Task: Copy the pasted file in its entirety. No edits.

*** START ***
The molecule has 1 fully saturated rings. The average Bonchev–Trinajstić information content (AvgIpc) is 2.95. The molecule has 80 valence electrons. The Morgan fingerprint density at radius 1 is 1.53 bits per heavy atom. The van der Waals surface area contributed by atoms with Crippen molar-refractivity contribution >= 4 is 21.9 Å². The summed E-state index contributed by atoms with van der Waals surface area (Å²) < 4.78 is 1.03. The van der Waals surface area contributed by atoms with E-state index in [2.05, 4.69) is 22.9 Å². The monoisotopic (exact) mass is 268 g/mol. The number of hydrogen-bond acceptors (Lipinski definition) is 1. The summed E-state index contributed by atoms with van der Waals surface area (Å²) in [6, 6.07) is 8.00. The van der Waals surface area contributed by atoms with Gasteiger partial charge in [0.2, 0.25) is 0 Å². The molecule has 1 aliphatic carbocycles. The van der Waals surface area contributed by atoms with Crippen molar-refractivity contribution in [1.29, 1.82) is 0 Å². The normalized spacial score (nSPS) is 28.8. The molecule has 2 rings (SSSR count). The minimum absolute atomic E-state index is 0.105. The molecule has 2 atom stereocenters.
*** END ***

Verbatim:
The molecule has 1 fully saturated rings. The average Bonchev–Trinajstić information content (AvgIpc) is 2.95. The molecule has 80 valence electrons. The Morgan fingerprint density at radius 1 is 1.53 bits per heavy atom. The van der Waals surface area contributed by atoms with Crippen molar-refractivity contribution >= 4 is 21.9 Å². The summed E-state index contributed by atoms with van der Waals surface area (Å²) < 4.78 is 1.03. The van der Waals surface area contributed by atoms with E-state index in [2.05, 4.69) is 22.9 Å². The monoisotopic (exact) mass is 268 g/mol. The number of hydrogen-bond acceptors (Lipinski definition) is 1. The summed E-state index contributed by atoms with van der Waals surface area (Å²) in [6, 6.07) is 8.00. The van der Waals surface area contributed by atoms with Gasteiger partial charge in [0.2, 0.25) is 0 Å². The molecule has 1 aliphatic carbocycles. The van der Waals surface area contributed by atoms with Crippen molar-refractivity contribution in [1.29, 1.82) is 0 Å². The normalized spacial score (nSPS) is 28.8. The molecule has 2 rings (SSSR count). The minimum absolute atomic E-state index is 0.105. The molecule has 2 atom stereocenters.